Without a number (your weight), it's hard to give advice such as what to ride, and how far. I can understand the stigma where weight is concerned, but I am sure there are people on the forum who can relate. It's true I am one of those guys who does not weigh much more than the High School Cheerleader girl, but at the same time, I would not sit here and laugh because someone is over-weight and is asking advice from a veteran rider. I am sure others here feel the same way I do.

First - kudos to you for wanting to get back into shape, and I wish you luck with it. But don't try to over-do it. As has been said, listen to your body. Once you feel the burn, it might be time to stop riding. You don't want that to happen before you've turned around to go back home. Vary your distances at first. It's better to not have gone far enough than to have gone too far, and over-doing it will just tear you down.

I think I'll refrain from other thoughts because as I said, I'll just be re-iterating what was said in the great posts above.

I will mention that I have a friend who is now 43. Five foot eight, and a year and a half ago was 215 pounds and out of shape from inactivity, though has never been a smoker and only a light social drinker. He got a mountain bike and gradually increased his riding. It took time for him to get past the initial 10% or so loss, but after that, the loss was more rapid as his riding increased. Today he is down near my weight of 145 pounds, and in addition to his job, he rides 100+ mile weeks on the road bike he acquired about 6 months ago.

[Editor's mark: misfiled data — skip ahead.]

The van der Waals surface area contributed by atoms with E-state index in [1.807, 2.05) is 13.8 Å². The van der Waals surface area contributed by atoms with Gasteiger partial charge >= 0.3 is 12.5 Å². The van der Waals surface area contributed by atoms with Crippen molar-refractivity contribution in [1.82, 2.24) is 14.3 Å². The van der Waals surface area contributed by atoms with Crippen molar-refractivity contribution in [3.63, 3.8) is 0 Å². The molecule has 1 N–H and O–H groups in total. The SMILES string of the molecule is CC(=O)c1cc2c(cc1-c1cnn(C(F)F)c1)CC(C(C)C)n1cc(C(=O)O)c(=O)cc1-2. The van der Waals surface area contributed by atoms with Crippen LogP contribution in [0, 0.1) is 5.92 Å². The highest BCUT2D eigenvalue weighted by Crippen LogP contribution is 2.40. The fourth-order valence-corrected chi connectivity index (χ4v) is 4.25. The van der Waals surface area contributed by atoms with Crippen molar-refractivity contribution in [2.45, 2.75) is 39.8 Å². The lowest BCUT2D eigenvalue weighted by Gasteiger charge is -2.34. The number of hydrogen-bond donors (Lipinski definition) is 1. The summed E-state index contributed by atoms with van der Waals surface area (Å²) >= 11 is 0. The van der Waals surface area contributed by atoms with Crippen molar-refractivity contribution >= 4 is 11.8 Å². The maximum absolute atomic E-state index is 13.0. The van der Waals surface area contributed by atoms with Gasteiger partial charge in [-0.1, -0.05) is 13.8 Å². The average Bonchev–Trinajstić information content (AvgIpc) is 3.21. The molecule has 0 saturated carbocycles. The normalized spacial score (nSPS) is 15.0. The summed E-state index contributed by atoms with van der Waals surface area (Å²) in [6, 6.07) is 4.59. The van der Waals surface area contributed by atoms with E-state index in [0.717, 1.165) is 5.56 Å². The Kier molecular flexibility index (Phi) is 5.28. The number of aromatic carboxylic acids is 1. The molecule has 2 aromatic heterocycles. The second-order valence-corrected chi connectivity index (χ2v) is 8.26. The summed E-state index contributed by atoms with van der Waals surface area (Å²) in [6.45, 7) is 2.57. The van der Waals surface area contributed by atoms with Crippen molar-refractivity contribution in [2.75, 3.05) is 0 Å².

The bottom line is COMMITMENT. I do wish you luck. As has been said earlier, it's going to take some time. As also was said earlier, you are at an age where it should be a bit easier than for someone who is middle-aged.
 

·
Registered
Joined
·
154 Posts
It will go like this:

Very Hard
Hard
Not So Bad
Easier
Fun

At which point you would have lost the weight.

Also, if you think college stress is bad, just wait for the rest of your life :) I wish I hadn't taken time off from cycling during my early career days.
 

·
College Student Commuter
Joined
·
190 Posts
Discussion Starter · #8 ·
Thanks for the replies everyone! I'm 21 right now.
I'm about ~210lbs right now, maybe more and I'm only 5'6". Don't have a scale and don't wanna see my weight. My goal is get down to at least 160lbs, which was my weight senior year in high school. I ran track, which is why I managed to keep my weight down. And when I hit 160, my goal is to lose probably 20 lbs more, but that's later on down the road.